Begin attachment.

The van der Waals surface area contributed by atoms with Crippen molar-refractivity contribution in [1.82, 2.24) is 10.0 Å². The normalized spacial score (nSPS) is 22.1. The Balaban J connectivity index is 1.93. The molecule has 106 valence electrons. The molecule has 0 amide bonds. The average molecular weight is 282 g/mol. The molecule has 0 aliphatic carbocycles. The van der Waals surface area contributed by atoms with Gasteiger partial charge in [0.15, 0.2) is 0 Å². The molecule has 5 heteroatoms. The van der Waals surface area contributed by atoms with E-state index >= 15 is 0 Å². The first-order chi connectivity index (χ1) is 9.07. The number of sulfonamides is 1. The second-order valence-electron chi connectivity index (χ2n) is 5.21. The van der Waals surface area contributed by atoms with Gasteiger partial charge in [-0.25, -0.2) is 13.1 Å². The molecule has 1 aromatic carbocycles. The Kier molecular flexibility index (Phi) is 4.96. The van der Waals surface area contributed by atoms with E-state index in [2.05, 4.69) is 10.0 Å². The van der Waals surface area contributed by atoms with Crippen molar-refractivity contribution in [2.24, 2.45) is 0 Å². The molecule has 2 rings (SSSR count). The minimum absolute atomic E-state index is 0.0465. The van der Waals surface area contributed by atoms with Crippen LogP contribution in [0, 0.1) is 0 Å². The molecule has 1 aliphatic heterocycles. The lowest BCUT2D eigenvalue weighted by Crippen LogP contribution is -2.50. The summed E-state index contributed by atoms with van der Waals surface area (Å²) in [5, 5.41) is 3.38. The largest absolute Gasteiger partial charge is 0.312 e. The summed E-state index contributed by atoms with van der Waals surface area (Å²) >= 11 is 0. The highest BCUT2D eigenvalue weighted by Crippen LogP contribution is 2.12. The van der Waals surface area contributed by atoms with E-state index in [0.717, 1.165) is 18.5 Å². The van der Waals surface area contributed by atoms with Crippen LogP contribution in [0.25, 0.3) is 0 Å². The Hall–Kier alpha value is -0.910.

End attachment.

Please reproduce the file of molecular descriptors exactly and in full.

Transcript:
The van der Waals surface area contributed by atoms with Crippen molar-refractivity contribution in [1.82, 2.24) is 10.0 Å². The normalized spacial score (nSPS) is 22.1. The Balaban J connectivity index is 1.93. The molecule has 106 valence electrons. The molecule has 0 amide bonds. The average molecular weight is 282 g/mol. The molecule has 0 aliphatic carbocycles. The van der Waals surface area contributed by atoms with Gasteiger partial charge in [0.15, 0.2) is 0 Å². The molecule has 5 heteroatoms. The van der Waals surface area contributed by atoms with E-state index >= 15 is 0 Å². The first-order chi connectivity index (χ1) is 9.07. The number of sulfonamides is 1. The second-order valence-electron chi connectivity index (χ2n) is 5.21. The van der Waals surface area contributed by atoms with Gasteiger partial charge in [-0.25, -0.2) is 13.1 Å². The molecule has 1 aromatic carbocycles. The Kier molecular flexibility index (Phi) is 4.96. The van der Waals surface area contributed by atoms with E-state index in [2.05, 4.69) is 10.0 Å². The van der Waals surface area contributed by atoms with Crippen molar-refractivity contribution in [2.24, 2.45) is 0 Å². The molecule has 2 rings (SSSR count). The minimum absolute atomic E-state index is 0.0465. The van der Waals surface area contributed by atoms with Crippen LogP contribution in [0, 0.1) is 0 Å². The molecule has 1 aliphatic heterocycles. The lowest BCUT2D eigenvalue weighted by Crippen LogP contribution is -2.50. The summed E-state index contributed by atoms with van der Waals surface area (Å²) in [5, 5.41) is 3.38. The largest absolute Gasteiger partial charge is 0.312 e. The summed E-state index contributed by atoms with van der Waals surface area (Å²) >= 11 is 0. The highest BCUT2D eigenvalue weighted by Crippen LogP contribution is 2.12. The van der Waals surface area contributed by atoms with E-state index in [0.717, 1.165) is 18.5 Å². The van der Waals surface area contributed by atoms with Crippen LogP contribution in [0.25, 0.3) is 0 Å². The Hall–Kier alpha value is -0.910.